According to the results of a new survey, law firms and their corporate clients are not changing to alternative billing arrangements as quickly as some might have thought would happen. Firms using contingency fees, flat rates and alternative fees are on the rise and continue to grow rapidly. The reason for these fees is the struggling economy and pressure from clients for law firms to reduce their legal costs.
The report, conducted by ALM Legal Intelligence, said that many law firms are just dipping their toes into the water when it comes to alternative fees instead of diving in head first. The report was released on Tuesday in cooperation with LexisNexis, the legal technology company. LexisNexis is scheduled to launch its new data-driven service for in-house lawyers.
There were 141 in-house law departments and 194 law firms surveyed by the ALM report. The entities were questioned about their use of and satisfaction with alternative billing options. The survey determined that the majority of law firms are still relying on traditional billing for most of their work and law firms are not as happy with alternative fees then their corporate law clients. The report said that the legal industry could see a shift in billing since the alternative options are not going to disappear anytime soon. The report said the following:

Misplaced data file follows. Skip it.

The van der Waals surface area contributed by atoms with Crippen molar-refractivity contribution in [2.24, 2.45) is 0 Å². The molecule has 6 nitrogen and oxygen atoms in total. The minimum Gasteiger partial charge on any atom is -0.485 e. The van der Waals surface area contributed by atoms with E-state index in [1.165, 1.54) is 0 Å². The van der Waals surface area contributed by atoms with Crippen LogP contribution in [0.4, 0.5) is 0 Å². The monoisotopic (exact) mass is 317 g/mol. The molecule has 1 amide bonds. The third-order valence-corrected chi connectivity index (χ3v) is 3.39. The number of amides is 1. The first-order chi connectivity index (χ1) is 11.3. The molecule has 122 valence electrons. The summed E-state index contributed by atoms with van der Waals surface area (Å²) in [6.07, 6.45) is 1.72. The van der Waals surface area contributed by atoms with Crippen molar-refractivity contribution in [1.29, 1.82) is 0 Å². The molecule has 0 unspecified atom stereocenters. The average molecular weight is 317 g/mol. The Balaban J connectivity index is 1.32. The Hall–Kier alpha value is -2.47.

If law firms and legal departments continue migrating away from the billable hour model, both sides will need to embrace profound structural changes, such as training legal staff to manage matters within a budget while keeping an eye on profits.
The report said that lawyers and corporate clients have various reasons for falling in love with alternative fees. Some of those reasons include cost savings for legal departments, efficiency and the ability to show how much departments will be spending. The reasons for law firms include attracting and keeping clients and the ability to narrow the gap between the amount of money billed for a service and how much money the firm collects from the bill.
“The Billable Hour Still Drives the Boat,” the report said. It shows that most law firms are more comfortable with the status quo while 6 percent of law firms said that they use AFAs for more than half of their total legal work in 2011. The report also said that 12 percent of law departments use AFAs for work assigned to outside counsel.
The report also noted that reverse auctions and bidding are on the rise in the legal industry. Of the law departments that responded, one-fifth of them said that they use those services for repetitive and high-volume work while just one-third of law firms said that they use those services.